NOTE: In the other article I published this weekend, you can read about my Viral Days real-time strategy game for Android and iOS. There are no plans at this point, and I don't anticipate that there will be, to make that game available on subscription services like Apple Arcade. Thus I don't have a conflict of interest when commenting on Pistacchio v. Apple.
About two months ago, class action lawyers brought a case against Apple over its Apple Arcade game subscription service for iOS, alleging that consumers overpaid because Apple didn't allow other game services such as Microsoft xCloud, Google Stadia, Facebook Gaming, and GeForce Now to be offered on the iPhone and the iPad. The consumer plaintiff's name is John Pistacchio.
When the deadline for responding to a complaint is up, a defendant must either file an answer to the complaint or a motion to dismiss the case at this earliest procedural juncture. For example, Google brought a motion to dismiss Epic Games' antitrust complaint over its Google Play terms and policies, while Apple decided to defend itself against Epic's App Store case, though some of Apple's defenses would also be typical arguments in favor of outright dismissal.
The Pistacchio case, however, is not on the same schedule as various other App Store cases pending before Oakland-based Judge Yvonne Gonzalez Rogers in the Northern District of California. And that case is now falling even further behind as Apple elected to ask the court to toss that complaint (this post continues below the document):
20-12-17 Apple Motion to Di... by Florian Mueller
In the Pistacchio case, Apple is represented by Paul Weiss attorneys Karen Dunn and Bill Isaacson, who already counted Apple among their clients while they were with Boies Schiller.
Apple's lawyers say "[Pistacchio] attempts to stake a flag all his own in a little corner of the broader App Store actions by implausibly alleging that Apple’s innovative subscription service, Apple Arcade, is a monopoly." There's no question that the Pistacchio case is an outlier. While other cases such as Pepper v. Apple and Epic Games v. Apple tackle the alleged App Store monopoly (some from a consumer and others from a developer perspective), Pistacchio is narrowly focused on the Apple Arcade gaming service.
Antitrust plaintiffs always seek to define the relevant antitrust market(s) as narrowly--and defendants as broadly--as possible. A narrow definition may be perfectly appropriate. However, implausibly narrow definitions result in dismissal, as the Ninth Circuit held a couple of years ago in Hicks v. PGA Tour. A market definition must be "natural" as opposed to "contorted to meet [a given plaintiff's] litigation needs."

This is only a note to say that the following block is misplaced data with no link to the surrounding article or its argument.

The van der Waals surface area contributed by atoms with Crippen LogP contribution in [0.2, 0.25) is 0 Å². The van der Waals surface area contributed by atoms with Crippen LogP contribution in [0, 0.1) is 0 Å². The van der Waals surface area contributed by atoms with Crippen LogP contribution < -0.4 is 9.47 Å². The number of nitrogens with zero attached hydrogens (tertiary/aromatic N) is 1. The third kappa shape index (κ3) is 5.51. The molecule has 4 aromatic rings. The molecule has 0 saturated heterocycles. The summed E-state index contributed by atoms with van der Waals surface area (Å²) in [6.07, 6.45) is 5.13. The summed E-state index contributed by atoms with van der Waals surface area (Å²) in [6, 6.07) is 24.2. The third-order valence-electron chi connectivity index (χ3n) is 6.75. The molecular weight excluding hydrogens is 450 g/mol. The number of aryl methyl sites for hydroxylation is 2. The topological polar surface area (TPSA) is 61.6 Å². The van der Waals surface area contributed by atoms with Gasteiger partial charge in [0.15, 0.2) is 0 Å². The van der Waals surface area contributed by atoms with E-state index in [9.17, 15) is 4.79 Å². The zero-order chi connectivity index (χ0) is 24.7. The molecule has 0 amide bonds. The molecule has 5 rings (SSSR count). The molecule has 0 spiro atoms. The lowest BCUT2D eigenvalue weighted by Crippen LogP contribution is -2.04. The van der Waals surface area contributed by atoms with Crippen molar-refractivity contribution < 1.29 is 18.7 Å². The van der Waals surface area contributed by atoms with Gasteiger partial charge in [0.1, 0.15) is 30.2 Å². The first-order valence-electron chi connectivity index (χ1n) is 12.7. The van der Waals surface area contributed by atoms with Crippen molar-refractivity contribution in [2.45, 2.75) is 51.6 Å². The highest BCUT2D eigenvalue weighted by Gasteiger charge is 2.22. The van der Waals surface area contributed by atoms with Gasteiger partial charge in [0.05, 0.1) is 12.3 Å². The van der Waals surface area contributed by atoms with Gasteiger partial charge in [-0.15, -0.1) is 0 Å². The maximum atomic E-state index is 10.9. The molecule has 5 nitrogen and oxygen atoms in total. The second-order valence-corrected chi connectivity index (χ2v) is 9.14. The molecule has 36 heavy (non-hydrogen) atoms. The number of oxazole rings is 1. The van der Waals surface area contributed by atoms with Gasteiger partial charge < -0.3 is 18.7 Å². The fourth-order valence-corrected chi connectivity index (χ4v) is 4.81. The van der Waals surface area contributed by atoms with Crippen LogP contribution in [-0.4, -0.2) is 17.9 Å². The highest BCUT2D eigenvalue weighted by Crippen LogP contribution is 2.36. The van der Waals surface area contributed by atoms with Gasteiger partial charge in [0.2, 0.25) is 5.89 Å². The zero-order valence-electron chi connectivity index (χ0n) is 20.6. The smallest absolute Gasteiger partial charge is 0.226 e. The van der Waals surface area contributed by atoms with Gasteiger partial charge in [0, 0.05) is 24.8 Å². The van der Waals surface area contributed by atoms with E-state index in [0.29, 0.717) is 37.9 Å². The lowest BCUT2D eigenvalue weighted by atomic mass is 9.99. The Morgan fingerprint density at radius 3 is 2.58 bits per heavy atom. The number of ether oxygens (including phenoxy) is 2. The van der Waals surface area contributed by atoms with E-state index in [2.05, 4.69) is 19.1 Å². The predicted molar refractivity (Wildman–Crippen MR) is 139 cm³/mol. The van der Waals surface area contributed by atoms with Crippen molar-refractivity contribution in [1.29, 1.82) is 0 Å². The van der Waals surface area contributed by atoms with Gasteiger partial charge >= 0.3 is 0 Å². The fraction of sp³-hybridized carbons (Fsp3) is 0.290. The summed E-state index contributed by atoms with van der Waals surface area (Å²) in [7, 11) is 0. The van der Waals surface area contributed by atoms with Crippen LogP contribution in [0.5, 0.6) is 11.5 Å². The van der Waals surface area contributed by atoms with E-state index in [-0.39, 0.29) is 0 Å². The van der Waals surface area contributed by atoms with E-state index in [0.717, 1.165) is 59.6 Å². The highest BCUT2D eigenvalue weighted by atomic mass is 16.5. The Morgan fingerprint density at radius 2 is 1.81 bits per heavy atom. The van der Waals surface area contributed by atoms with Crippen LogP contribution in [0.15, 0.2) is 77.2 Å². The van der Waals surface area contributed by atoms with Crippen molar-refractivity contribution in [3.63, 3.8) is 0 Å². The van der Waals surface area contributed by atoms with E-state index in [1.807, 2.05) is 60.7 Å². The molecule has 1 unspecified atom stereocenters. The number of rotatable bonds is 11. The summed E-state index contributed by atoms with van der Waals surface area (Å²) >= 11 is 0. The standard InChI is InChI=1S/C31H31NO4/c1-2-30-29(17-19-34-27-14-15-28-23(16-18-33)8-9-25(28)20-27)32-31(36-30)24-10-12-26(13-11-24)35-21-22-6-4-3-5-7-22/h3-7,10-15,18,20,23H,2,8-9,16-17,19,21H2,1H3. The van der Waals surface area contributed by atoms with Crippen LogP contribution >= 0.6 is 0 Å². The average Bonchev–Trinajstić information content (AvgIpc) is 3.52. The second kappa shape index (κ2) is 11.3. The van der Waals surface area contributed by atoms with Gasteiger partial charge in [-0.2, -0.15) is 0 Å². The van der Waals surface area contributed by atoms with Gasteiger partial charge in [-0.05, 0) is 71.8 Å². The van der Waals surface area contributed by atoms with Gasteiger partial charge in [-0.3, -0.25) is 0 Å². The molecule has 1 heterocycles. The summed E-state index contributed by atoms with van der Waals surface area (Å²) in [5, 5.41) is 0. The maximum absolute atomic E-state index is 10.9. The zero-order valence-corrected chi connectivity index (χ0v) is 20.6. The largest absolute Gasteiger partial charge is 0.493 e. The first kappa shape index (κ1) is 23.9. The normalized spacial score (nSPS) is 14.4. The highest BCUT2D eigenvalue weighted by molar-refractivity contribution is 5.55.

Apple's motion criticizes that the relevant product market according to the Pistacchio complaint (the "iOS Subscription-Based Mobile Gaming Services Market") is not only about a single company (Apple) and a single product (Apple Arcade) but defined "by the way that users pay for it: a subscription fee."
According to Apple, courts don't accept that criterion. Instead, even if one focused only on iOS games, one would have to take into consideration that "the App Store offers offer more than 900,000 third-party mobile games, many of them free" (I just added one such game to the list). Apple argues that anybody could do what Apple Arcade does and offer such games on the App Store, and offer a subscription covering multiple titles. That may not be the business model of the alternative gaming services Pistacchio says Apple prevents from competing, but Apple notes that others can't force Apple to do business with them on their preferred terms. Much less, according to Apple, could a consumer like Pistacchio bring a complaint over a denial of access to what is allegedly an essential facility. That is the second part of Apple's argument for dismissal.
Getting back to the first part, Apple's motion says Pistacchio's proposed market definition is "a gerrymandered market." Gerrymandering is a term that describes an opportunistic definition of an electoral district. On maps, gerrymandered districts are often characterized by a shape that is contiguous, but simply not natural.
What may be seen as another aspect of Apple's allegation of gerrymandering is that the Pistacchio complaint doesn't claim Apple disallowed all other subscription-based gaming services than Apple Arcade. Even Pistacchio acknowledges that some are indeed allowed--and others would be allowed if "the requirement that games must be downloaded directly from the App Store" was met.
Apple's motion also disputes the plausibility of Pistacchio's allegation of overcharging, given that the $4.99 monthly subscription price Pistacchio claims to have paid for Apple Arcade "is exactly in line with, or lower than, that of the other subscription gaming services that entered the market after Apple."
I wouldn't bet money on the Pistacchio complaint surviving this motion to dismiss. It may simply have been an overly ambitious and somewhat premature case. Whatever happens in that particular case, subscription-based gaming services are a topic worth watching. For instance, Microsoft will offer its xCloud streaming service on iOS--not in the form of a native iOS app (for the time being), but a web app (HTML5). There's certainly a potential for conflict between Apple and the providers of such services. It appears that Google allows certain business models and technical approaches on Android that wouldn't pass Apple's app review. But it may take a gaming service provider to complain. A consumer class action might be the wrong vehicle.
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